As we drove up though, it became obvious that we were racing the front. The fog was literally boiling up the south flank of the mountain on a strong wind ahead of the mass of fog and cloud that closed the whole south east horizon like a wall, and already hid the mountains behind us. The first wisps were crossing the summit as I got out of the car. It was the strangest thing. A clot of cloud would tear of the front of the cloud mass, which itself was moving so fast you see it come, and race on ahead of the mass across the summit like a living thing…boiling and rolliing, twisting into a thousand shapes as the irregular mass of the summit and its complicated air-currents caught it and tossed it every which way as it passed. The wind was so strong I could barely stand to take a picture. I tried to catch several of the cloud things (cloud beings) as they passed, but this (above) is the best I could do.

I finally turned, just ahead of the on coming mass of cloud, for the car…grabbing this shot as I passed. In less than 30 seconds I was in cloud where I stood.

I am sure it is not all that uncommon an occurrence on Cadillac summit…but it was the first time I had experienced it. My only regret is that I totally forgot to shoot some video of it!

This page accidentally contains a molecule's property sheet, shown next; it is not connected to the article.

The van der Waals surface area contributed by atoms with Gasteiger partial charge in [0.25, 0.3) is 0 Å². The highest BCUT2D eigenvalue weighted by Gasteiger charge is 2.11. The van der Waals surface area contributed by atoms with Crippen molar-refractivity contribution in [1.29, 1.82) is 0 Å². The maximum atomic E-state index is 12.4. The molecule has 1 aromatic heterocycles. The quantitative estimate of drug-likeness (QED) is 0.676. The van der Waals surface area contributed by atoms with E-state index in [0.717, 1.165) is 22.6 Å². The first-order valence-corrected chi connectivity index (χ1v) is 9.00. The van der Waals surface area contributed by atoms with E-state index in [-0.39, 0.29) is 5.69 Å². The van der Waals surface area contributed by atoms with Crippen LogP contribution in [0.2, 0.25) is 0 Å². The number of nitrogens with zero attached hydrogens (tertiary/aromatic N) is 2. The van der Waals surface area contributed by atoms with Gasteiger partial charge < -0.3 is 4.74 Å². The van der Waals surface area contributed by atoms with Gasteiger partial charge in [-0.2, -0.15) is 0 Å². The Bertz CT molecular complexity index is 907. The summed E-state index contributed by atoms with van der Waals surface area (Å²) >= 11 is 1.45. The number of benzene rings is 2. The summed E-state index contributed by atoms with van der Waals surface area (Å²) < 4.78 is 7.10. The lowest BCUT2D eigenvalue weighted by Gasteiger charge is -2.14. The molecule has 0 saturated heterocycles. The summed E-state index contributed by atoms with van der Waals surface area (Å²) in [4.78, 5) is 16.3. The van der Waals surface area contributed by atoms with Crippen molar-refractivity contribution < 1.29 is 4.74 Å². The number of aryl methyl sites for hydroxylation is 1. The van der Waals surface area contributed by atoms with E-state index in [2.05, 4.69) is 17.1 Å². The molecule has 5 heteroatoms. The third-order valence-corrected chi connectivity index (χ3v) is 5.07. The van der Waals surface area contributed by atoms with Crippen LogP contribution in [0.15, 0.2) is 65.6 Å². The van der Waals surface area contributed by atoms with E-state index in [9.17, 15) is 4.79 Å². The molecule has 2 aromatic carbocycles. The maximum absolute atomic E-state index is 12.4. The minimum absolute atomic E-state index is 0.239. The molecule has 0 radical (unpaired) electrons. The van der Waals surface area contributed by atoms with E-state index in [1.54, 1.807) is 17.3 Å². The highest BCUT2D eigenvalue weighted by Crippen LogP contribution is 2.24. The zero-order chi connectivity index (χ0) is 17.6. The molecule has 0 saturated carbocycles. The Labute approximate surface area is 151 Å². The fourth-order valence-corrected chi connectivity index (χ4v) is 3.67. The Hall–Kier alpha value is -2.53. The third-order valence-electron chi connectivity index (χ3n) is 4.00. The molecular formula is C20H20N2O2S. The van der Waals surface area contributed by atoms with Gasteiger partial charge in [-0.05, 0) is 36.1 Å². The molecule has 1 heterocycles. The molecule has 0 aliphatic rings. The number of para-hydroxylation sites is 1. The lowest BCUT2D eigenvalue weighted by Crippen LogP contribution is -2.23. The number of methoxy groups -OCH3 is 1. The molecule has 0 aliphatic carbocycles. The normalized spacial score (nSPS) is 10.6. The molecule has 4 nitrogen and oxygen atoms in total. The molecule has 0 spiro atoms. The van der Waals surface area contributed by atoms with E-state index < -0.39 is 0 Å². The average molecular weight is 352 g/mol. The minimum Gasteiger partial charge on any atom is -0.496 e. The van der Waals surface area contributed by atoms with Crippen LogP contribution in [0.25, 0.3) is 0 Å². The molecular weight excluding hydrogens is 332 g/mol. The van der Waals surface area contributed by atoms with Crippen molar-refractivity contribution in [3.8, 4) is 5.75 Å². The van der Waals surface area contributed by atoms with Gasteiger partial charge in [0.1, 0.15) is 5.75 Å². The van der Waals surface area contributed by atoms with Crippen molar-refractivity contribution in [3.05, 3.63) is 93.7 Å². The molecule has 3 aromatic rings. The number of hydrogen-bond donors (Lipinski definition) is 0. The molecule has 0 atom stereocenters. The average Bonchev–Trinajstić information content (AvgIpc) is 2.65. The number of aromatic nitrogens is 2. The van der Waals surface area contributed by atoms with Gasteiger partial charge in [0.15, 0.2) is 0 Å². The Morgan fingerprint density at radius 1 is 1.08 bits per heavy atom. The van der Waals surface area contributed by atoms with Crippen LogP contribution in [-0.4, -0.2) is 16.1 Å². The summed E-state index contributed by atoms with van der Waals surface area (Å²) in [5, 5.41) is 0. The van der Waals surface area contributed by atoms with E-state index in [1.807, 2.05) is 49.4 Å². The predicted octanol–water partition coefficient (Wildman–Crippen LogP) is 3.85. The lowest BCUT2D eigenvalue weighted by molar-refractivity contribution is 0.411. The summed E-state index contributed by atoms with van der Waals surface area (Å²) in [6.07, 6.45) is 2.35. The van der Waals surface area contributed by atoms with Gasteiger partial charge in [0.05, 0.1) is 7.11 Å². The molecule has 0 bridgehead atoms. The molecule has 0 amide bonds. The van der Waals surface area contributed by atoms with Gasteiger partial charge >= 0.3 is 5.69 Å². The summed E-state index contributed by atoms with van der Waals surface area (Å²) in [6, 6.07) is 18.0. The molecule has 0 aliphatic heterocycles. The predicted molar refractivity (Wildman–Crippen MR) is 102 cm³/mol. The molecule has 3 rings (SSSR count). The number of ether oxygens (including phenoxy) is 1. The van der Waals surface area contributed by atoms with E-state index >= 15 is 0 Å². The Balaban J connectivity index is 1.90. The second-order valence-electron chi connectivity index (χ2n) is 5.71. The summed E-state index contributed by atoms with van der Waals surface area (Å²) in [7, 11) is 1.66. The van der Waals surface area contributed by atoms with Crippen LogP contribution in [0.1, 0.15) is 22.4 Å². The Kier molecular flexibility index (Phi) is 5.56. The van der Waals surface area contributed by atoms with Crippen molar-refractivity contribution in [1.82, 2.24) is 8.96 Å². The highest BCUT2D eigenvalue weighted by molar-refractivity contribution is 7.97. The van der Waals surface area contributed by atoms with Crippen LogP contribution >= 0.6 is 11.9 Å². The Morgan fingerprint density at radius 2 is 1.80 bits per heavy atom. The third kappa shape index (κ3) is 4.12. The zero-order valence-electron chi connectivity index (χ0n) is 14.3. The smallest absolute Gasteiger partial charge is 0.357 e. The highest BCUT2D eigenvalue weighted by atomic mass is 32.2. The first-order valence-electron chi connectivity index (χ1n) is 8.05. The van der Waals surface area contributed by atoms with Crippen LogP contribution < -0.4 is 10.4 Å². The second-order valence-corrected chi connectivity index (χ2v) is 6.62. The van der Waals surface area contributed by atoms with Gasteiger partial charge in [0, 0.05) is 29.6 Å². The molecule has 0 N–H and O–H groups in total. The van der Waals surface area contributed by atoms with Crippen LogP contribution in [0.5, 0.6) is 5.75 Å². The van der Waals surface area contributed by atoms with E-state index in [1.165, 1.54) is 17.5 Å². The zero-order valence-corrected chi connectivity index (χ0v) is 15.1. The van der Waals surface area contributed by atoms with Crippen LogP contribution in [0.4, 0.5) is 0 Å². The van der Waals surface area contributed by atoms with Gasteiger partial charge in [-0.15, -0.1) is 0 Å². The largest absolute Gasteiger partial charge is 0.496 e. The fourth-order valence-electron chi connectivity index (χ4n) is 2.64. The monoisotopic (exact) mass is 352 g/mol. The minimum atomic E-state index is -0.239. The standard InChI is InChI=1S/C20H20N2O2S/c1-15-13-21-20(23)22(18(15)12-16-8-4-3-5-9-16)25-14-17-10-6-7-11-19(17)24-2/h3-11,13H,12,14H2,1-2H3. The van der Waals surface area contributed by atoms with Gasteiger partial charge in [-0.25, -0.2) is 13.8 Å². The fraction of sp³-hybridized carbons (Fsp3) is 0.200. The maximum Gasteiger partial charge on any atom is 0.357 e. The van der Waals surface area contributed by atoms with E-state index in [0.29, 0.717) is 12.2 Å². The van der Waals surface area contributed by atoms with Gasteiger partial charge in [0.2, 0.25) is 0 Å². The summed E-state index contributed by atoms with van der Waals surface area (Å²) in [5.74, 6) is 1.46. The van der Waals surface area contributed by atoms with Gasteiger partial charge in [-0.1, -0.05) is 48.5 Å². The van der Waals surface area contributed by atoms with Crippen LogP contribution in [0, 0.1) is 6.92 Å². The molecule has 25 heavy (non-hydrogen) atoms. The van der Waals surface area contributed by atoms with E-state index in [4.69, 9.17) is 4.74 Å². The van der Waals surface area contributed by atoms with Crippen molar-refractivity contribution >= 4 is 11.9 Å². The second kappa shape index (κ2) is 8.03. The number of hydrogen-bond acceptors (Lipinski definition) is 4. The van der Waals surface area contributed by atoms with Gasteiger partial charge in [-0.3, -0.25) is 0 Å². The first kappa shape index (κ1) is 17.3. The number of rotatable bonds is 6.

Canon SX20 IS. Post processing in Lightroom.

19
Oct
10

10/19/2010: otter cove with Birch

Otter Cove is a deep tidal inlet between on Mount Desert Island in Maine. The Park loop road crosses it on a causeway bridge about 1/3 of the way in, producing what looks like a lake on landside at high tide, and leaving a landlocked mud fat at low tide. Most of our days on our last visit in September were misty, rainy affairs, with distances fading off into fog. I did a lot of experimentation with HDR to see if I could capture the effect of the vivid foreground, the few early bright fall trees, and the persistent fog, but this is a straight on Landscape program shot.

Of course, what I like here is the sharply defined birch and the brush underfoot, the touches of color on the sides of the inlet, the glisten of the light on the mud and water and the more colorful hill in the background shrouded in fog.